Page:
Places to Avoid Getting a Medical Marijuana Authorization

As of May 20th, 2011, the day this article is being written, there are a myriad of choices for patients to choose from, when it comes to choosing a clinic to get their Medical Marijuana Authorization in Washington State. Below are TWO places where patients should avoid getting their authorizations.

AVOID:

1. Dispensaries, or any place that produces or grows medicinal cannabis.

This almost seems like common sense, but many dispensaries (which are illegal anyway) are providing authorizations by contracting a doctor to work for them during specific days and hours.

Why should this be avoided? For one, many dispensaries are beginning to turn down authorizations that were obtained through dispensaries. Secondly, there is current legislature that will soon make this kind of activity (providing authorizations in a dispensary environment) illegal. Here is an excerpt from Senate Bill 5073 (currently in Washington State Senate as of May 20th, 2011):

[Lines 11-13, Page 11] “A health care professional shall not […] Examine or offer to examine a patient for purposes of diagnosing a terminal or debilitating medical condition at a location where cannabis is produced, processed, or dispensed;”

While this is not current law, it is still important to avoid dealing with dispensaries (illegal). Dispensaries are unlikely to verify you as a patient, because they don’t file or store any medical records or patient files, or don’t have the medical infrastructure or staff that would be able to provide that service. While the doctor that was contracted to serve you may be able to file your record and verify for you, it is unlikely they will, or at least a risk is there.

2. “Clinics” that exist for the sole purpose of handing out authorizations.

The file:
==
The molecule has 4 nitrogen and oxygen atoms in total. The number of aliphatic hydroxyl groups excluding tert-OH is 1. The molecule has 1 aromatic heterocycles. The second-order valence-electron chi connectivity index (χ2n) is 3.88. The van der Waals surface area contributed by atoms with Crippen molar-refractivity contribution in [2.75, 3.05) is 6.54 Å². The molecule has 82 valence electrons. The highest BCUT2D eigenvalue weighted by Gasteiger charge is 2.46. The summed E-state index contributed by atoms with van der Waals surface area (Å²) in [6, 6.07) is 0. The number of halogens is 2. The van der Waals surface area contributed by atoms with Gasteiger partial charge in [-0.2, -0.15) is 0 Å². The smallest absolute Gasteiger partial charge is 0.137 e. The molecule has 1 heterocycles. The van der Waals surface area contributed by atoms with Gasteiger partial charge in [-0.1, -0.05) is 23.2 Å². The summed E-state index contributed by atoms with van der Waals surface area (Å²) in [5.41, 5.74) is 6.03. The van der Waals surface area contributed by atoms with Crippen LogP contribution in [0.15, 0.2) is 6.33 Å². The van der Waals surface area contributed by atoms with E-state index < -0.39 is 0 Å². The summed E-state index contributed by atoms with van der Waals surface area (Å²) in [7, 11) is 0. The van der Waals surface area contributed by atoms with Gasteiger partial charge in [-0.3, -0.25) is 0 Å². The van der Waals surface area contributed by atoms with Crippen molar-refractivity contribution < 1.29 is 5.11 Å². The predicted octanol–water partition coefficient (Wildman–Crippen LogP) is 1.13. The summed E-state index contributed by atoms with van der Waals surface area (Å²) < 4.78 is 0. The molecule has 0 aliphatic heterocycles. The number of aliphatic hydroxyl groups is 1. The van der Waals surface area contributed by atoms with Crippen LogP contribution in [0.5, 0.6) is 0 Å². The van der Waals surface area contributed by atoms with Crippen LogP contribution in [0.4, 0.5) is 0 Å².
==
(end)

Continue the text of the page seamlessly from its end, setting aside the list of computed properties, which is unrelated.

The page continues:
This can be difficult to gauge. But, a good test is to see if the doctor you see for your medical marijuana evaluation, could also see you for other medical issues, like a flu, a cold, or any other ailment. Please check your doctor’s credentials; are they an MD? Are they licensed? Anyone can throw on a robe and run an operation out of a rented office space. It is important to check if their practice is legitimate.

Moreover, these clinics will soon be phased out as well. Another excerpt from Senate Bill 5073:

[Lines 14-15, Page 11] “A health care professional shall not […] Have a business or practice which consists solely of authorizing the medical use of cannabis;”

Conclusion: Why should we avoid these clinics NOW?

These “operations” if you will, are not working in the patient’s interest. How can we tell? Well, they clearly are not monitoring state legislature and the changing laws. If they are not monitoring them now, what indicates they will monitor them later? Are they actively ensuring their compliance to legislature now and preparing themselves for the coming changes which are a little over a year away?

Are they actively consulting with patients and answering questions about the law they might have? Or are they happily going along and profiting while they can? A good way to gauge a clinic, is if they are compliant to SB5073 NOW. Are they still offering multi-year or lifetime authorizations? Are their doctors also providing alternative packages or options to medicinal cannabis? That is also a future change in law that will be a requirement.

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